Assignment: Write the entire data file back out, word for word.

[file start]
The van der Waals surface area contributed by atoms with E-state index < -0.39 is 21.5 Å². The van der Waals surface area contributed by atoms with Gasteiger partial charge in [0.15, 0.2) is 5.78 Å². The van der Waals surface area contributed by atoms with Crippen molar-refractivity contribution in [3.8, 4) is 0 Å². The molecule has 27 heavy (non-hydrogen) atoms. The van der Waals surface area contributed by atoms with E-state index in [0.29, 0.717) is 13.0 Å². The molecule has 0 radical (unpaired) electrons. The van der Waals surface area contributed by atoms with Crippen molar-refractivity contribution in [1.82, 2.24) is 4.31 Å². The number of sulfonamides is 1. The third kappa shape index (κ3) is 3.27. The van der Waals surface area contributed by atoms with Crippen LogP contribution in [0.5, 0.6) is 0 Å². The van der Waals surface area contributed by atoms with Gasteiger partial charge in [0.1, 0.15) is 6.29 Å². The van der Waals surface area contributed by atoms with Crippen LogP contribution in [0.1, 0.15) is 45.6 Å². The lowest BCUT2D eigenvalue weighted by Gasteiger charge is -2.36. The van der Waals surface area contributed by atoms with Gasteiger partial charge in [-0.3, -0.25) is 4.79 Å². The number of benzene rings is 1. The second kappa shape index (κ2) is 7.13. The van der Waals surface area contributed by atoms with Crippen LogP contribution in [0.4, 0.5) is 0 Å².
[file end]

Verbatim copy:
The van der Waals surface area contributed by atoms with E-state index < -0.39 is 21.5 Å². The van der Waals surface area contributed by atoms with Gasteiger partial charge in [0.15, 0.2) is 5.78 Å². The van der Waals surface area contributed by atoms with Crippen molar-refractivity contribution in [3.8, 4) is 0 Å². The molecule has 27 heavy (non-hydrogen) atoms. The van der Waals surface area contributed by atoms with E-state index in [0.29, 0.717) is 13.0 Å². The molecule has 0 radical (unpaired) electrons. The van der Waals surface area contributed by atoms with Crippen molar-refractivity contribution in [1.82, 2.24) is 4.31 Å². The number of sulfonamides is 1. The third kappa shape index (κ3) is 3.27. The van der Waals surface area contributed by atoms with Crippen LogP contribution in [0.5, 0.6) is 0 Å². The van der Waals surface area contributed by atoms with Gasteiger partial charge in [0.1, 0.15) is 6.29 Å². The van der Waals surface area contributed by atoms with Crippen LogP contribution in [0.1, 0.15) is 45.6 Å². The lowest BCUT2D eigenvalue weighted by Gasteiger charge is -2.36. The van der Waals surface area contributed by atoms with Gasteiger partial charge in [-0.3, -0.25) is 4.79 Å². The number of benzene rings is 1. The second kappa shape index (κ2) is 7.13. The van der Waals surface area contributed by atoms with Crippen LogP contribution in [0.4, 0.5) is 0 Å².